In their zeal to increase their stranglehold on state government, Republicans in the Georgia General Assembly are hoping to pit white Democrats against black ones, and gay ones against gay-friendly ones in the redistricting process that opens on Monday. And you thought lawmakers were done for the year. The special legislative session is part of the once-every-10-years process that redraws the state’s legislative and congressional districts. Changes in the districts of elected officials can make or break their re-election efforts in 2012. It could also spell trouble for the three openly gay members of the state House who represent comfortably Democratic areas, but could soon face fighting for re-election against gay-friendly incumbents. So much for those Census numbers that show same-sex households in every corner of the state, even the mountainous ones. Tension is already boiling over thanks to a proposed House plan.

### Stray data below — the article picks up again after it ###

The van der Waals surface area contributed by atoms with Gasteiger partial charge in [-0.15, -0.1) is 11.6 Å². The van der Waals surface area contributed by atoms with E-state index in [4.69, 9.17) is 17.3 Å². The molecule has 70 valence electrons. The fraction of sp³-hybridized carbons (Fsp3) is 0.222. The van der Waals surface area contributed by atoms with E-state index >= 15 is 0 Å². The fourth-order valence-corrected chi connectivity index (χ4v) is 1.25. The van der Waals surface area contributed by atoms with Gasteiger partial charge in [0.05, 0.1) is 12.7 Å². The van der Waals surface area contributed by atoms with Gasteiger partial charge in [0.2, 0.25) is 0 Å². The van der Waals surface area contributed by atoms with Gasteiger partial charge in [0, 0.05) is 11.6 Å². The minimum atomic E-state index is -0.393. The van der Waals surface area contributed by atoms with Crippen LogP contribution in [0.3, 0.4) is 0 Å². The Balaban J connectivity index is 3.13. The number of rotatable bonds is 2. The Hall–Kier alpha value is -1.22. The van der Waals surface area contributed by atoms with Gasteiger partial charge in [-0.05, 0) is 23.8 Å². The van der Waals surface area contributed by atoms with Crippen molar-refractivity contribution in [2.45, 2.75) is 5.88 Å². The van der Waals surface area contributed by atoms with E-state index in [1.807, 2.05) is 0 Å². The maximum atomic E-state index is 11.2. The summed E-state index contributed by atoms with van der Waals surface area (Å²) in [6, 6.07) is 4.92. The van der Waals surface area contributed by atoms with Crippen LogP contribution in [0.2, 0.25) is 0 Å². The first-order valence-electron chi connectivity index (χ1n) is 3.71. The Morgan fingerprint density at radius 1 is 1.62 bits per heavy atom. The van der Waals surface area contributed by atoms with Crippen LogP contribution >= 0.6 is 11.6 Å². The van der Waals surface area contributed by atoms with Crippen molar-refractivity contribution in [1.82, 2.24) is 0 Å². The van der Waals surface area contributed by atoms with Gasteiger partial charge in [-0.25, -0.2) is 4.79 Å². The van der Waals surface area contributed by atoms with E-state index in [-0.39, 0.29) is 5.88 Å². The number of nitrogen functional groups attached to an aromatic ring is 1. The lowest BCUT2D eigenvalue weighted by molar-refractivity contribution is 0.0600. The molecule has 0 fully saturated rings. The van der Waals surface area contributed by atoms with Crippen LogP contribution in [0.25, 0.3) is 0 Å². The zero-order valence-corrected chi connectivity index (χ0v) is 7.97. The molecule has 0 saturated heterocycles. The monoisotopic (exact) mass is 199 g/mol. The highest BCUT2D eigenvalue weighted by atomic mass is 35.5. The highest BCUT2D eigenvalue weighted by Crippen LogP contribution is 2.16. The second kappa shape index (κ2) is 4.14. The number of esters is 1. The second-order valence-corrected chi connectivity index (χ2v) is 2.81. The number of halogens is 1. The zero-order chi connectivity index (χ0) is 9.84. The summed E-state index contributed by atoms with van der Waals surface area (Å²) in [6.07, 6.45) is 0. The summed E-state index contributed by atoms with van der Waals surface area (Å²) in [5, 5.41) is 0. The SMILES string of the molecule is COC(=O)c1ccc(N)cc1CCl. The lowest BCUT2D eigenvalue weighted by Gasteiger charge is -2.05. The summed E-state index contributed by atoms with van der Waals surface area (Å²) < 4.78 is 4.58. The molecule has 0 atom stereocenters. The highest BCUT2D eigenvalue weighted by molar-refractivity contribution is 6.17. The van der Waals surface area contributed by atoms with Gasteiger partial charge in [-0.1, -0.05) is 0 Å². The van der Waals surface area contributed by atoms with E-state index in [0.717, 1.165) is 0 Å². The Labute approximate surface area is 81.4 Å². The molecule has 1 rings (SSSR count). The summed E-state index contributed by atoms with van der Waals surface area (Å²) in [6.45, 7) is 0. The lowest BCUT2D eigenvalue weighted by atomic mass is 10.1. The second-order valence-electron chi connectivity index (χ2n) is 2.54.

Republicans, Abrams said, plan to create 49 "majority-minority" House districts, an increase of seven. "Almost without exception in the Fulton-DeKalb area, if you are a white Democrat who is near an African-American, you were paired and you are going to have to run against one another." Abrams said Rep. Pat Gardener, D-Atlanta, who is white, is being paired with Rep. Rashad Taylor, D-Atlanta, who is black. Rep. Stephanie Benfield, D-Atlanta, who is white, is being paired with Rep. Howard Mosby, D-Atlanta, who is black. The same goes for white Reps. Elly Dobbs, D-Atlanta, and Sistie Hudson, D-Sparta, who are being paired, respectively with black Reps. Sheila Jones, D-Atlanta, and Mack Jackson, D-Sandersville. In other case, Rep. Elena Parent, D-Atlanta, and Rep. Scott Holcomb, D-Atlanta, both of whom are white, are having their districts combined, Abrams said, and black Reps. Simone Bell, D-Atlanta, and Rep. Ralph Long, D-Atlanta, are also being combined.Taylor (second photo), first elected to the House in 2008, came out as gay during an emotional press conference in May. Bell (top photo) won a special election in 2009 to become the first elected openly lesbian African-American state legislator in the U.S. Whether the district of Rep. Karla Drenner, the House’s longest-serving openly gay member, will be changed hasn’t been made clear. Maybe this is why Georgia Equality's Jeff Graham is urging gay folks to take an interest in redistricting.